The complaints and questions started off slowly. Then came an avalanche of rat woes.
In less than an hour, in the early afternoon Thursday, the D.C. Departments of Public Works and Health had fielded online questions from more than a dozen District residents who were frustrated, tired and even perplexed. They wanted to know how to deal with rats in a city where — according to officials — rats number in the hundreds of thousands.
There was Erin, who thought rats had infiltrated her basement from next door. There was Matt, who could see rats running around his back yard. And there was Wesley, who claimed that the arrival of a Subway sandwich shop on the ground floor of his building had caused an “explosion of rats” that “constantly climb the stair case.”
Katy wanted to know how bad it was that her cat happened to be a masterful rat hunter, bringing dead rats home — “I counted a dozen last week — five in one night.” Steve was frustrated because he could hear rats but couldn’t see them. Then came Portia, who asked the question: “People are definitely grossed out by rats in their homes, but do they need to be?”
The short answer is yes.
And on Thursday, District officials ran through a number of reasons why — and what D.C residents can do about it.
The discussion marked the second such online chat about rat problems in the District, and was jointly hosted by the Rodent and Vector Control Division of the Department of Health and the Solid Waste Education and Enforcement Program at the Department of Public Works. If ever there was a perfect marriage.
The “renowned urban rodentologist” Robert Corrigan joined city officials for the discussion, offering such thoughts as, “Rats can be very cool animals,” along with serious advice about how to keep those cool animals as far away as possible.
According to Corrigan, “one rat is too many.” Rats have parasites. They can gnaw through wires — potentially causing fires — and can cause a whole lot of structural damage.
Rat problems should be dealt with “immediately,” and residents can dial 311 to report rat sightings or request Department of Health inspections.
The other big takeaway for those who have a rat problem: Find out what the rats are eating and eliminate it. Doing that probably eliminates the rat problem.
Of course, that’s a whole lot easier said than done. (As Public Works puts it: “The worldwide struggle against rodent infestation has been well documented over centuries.”)
Not only do rats like yesterday’s dinner and other items from the garbage, but they’re also into acorns, berries and dog poop, as it happens.
“Rats eat dog poop,” the department says. “When you do not properly contain these bags you are encouraging rodent infestation in your neighborhood.” Yum.
So what can Public Works do about your rat problem? In many cases, it turns out, not a whole lot.
The department says it will not solve rat problems in a private home, but it can inspect the “exterior” of the home. For indoor rats, like Erin’s, you’ll need to hire a private inspector.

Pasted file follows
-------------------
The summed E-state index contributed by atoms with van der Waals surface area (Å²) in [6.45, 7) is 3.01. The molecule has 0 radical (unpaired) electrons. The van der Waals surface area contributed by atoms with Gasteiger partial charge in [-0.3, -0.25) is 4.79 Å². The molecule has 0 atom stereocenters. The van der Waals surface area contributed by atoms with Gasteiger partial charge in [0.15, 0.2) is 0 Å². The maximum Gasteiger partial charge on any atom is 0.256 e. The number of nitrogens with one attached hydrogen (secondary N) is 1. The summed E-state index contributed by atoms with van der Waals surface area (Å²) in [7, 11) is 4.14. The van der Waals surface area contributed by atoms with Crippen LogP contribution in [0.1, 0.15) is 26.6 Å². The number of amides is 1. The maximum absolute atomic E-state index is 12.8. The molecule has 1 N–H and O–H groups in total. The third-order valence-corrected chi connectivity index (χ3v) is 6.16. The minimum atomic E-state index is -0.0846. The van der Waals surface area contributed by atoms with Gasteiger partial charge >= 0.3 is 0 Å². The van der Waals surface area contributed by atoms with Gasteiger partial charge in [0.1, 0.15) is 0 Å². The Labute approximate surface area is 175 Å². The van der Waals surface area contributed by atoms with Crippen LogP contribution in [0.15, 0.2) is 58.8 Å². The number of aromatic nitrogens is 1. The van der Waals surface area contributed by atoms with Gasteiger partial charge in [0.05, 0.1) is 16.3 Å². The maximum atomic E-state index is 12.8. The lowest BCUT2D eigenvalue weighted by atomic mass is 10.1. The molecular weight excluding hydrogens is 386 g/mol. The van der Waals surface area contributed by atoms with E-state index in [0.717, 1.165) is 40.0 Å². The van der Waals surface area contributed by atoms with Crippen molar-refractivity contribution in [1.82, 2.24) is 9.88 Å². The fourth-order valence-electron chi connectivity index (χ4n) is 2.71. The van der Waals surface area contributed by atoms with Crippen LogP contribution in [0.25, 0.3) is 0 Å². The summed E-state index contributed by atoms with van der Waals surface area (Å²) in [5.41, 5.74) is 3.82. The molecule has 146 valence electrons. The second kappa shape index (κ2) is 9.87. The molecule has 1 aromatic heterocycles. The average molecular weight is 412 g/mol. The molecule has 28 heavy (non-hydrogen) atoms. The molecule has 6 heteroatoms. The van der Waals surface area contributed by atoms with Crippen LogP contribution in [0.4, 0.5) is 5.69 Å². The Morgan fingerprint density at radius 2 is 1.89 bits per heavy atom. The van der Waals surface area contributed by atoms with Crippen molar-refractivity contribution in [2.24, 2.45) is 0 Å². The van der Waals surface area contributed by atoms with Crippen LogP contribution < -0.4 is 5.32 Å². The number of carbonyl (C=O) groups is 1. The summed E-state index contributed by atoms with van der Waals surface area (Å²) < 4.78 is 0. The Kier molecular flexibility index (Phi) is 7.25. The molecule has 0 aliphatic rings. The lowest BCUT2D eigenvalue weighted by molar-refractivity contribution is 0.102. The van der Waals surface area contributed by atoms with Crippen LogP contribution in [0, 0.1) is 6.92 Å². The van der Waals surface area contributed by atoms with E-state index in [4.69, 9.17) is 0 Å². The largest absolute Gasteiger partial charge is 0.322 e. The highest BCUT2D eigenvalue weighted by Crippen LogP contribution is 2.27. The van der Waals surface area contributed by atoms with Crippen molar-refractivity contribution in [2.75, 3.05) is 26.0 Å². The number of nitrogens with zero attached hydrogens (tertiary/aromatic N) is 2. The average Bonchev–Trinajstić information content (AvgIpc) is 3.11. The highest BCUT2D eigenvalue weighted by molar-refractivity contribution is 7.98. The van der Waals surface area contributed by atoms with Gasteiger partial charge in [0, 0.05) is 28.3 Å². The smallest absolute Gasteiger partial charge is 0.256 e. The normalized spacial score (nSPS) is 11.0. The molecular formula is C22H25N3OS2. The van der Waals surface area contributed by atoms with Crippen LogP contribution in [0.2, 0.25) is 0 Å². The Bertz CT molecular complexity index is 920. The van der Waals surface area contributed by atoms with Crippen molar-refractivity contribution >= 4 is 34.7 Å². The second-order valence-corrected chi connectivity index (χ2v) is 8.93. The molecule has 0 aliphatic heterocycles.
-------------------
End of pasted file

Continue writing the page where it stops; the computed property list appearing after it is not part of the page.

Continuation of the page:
To John, dealing with the problematic mulberry tree on a neighbor’s property, the department said: “The only thing we can suggest is to sweep up or hose down the public space as often as possible until the harvests stops.”
And when James complained that rats were eating his garden, the department admitted: “Unfortunately, there are very few things rats don’t eat so we have no suggestions of other things you can safely plant. Sorry!”
Wesley, who said he had contacted the Department of Public Works about the rat “explosion” downstairs and was told there’s nothing the department could do because the complaint involves a private alley, got this curt response:
“Hi Wesley, please put in a service request through 311 for this location and DPW will definitely come out and investigate. Thank you.”
District officials did take the time to discourage people from littering, dispel some rat myths and throw out some useful and weird rat facts.
For one, mice do not grow into rats. (For the record: No one in the online chat asked about that, and it was unclear who actually believes it. But in case that person is you, reader, here is an explanation from Public Works: “Mice are mice. Rats are rats. These are two different animals. Mice do not grow into rats.”)
Another one: Rats do not have collapsible skeletons. What?
And finally: Alka-Seltzer does not poison rats. Sorry.
What is true about rats?
The most common species of rat in the District — yes, there are several—is the Norway rat. The roof rat is another. And they rarely bite people.
Rats eat through spray foam, but not, apparently, steel wool or cement, so use one of those materials to patch up a potential rat entry point to your home.
Don’t take a rat to an art gallery or the theater — it won’t appreciate the view. Apparently, rats have such bad eyesight that they have trouble distinguishing between a person, a tree “or some other vertical object” — which usually explains instances in which rats get a little too close.
And rats do not fill out government census forms. (From Public Works: “The rats do not fill out a census form.”) So the estimate that humans outnumber rats by about three to one is just an estimate.